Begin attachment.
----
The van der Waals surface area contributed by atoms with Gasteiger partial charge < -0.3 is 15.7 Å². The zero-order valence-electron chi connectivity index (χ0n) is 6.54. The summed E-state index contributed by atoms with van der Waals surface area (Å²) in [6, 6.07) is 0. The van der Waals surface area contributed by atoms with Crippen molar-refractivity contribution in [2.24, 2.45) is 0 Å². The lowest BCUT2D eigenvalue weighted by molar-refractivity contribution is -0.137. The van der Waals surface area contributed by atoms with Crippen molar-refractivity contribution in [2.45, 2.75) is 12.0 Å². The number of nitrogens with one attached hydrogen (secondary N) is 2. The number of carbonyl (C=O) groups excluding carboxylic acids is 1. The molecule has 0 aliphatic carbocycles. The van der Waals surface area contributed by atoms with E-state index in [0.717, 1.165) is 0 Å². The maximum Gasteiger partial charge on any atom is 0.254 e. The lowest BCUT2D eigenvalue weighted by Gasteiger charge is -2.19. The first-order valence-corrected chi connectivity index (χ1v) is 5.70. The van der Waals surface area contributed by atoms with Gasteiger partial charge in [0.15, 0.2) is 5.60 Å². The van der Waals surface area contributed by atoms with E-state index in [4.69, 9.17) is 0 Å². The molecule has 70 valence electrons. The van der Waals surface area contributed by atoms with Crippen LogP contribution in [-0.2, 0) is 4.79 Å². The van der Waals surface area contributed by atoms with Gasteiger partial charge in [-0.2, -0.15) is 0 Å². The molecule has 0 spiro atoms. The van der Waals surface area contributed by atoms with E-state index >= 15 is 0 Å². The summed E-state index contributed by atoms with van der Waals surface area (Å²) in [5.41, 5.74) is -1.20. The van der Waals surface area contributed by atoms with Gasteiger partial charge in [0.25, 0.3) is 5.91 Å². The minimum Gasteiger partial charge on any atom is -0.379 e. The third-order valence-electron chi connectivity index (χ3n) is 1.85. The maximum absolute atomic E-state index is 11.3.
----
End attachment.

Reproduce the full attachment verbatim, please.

The van der Waals surface area contributed by atoms with Gasteiger partial charge < -0.3 is 15.7 Å². The zero-order valence-electron chi connectivity index (χ0n) is 6.54. The summed E-state index contributed by atoms with van der Waals surface area (Å²) in [6, 6.07) is 0. The van der Waals surface area contributed by atoms with Crippen molar-refractivity contribution in [2.24, 2.45) is 0 Å². The lowest BCUT2D eigenvalue weighted by molar-refractivity contribution is -0.137. The van der Waals surface area contributed by atoms with Crippen molar-refractivity contribution in [2.45, 2.75) is 12.0 Å². The number of nitrogens with one attached hydrogen (secondary N) is 2. The number of carbonyl (C=O) groups excluding carboxylic acids is 1. The molecule has 0 aliphatic carbocycles. The van der Waals surface area contributed by atoms with E-state index in [0.717, 1.165) is 0 Å². The maximum Gasteiger partial charge on any atom is 0.254 e. The lowest BCUT2D eigenvalue weighted by Gasteiger charge is -2.19. The first-order valence-corrected chi connectivity index (χ1v) is 5.70. The van der Waals surface area contributed by atoms with Gasteiger partial charge in [0.15, 0.2) is 5.60 Å². The van der Waals surface area contributed by atoms with E-state index in [4.69, 9.17) is 0 Å². The molecule has 70 valence electrons. The van der Waals surface area contributed by atoms with Crippen LogP contribution in [-0.2, 0) is 4.79 Å². The van der Waals surface area contributed by atoms with Gasteiger partial charge in [-0.2, -0.15) is 0 Å². The molecule has 0 spiro atoms. The van der Waals surface area contributed by atoms with E-state index >= 15 is 0 Å². The summed E-state index contributed by atoms with van der Waals surface area (Å²) in [5.41, 5.74) is -1.20. The van der Waals surface area contributed by atoms with Gasteiger partial charge in [0.25, 0.3) is 5.91 Å². The minimum Gasteiger partial charge on any atom is -0.379 e. The third-order valence-electron chi connectivity index (χ3n) is 1.85. The maximum absolute atomic E-state index is 11.3.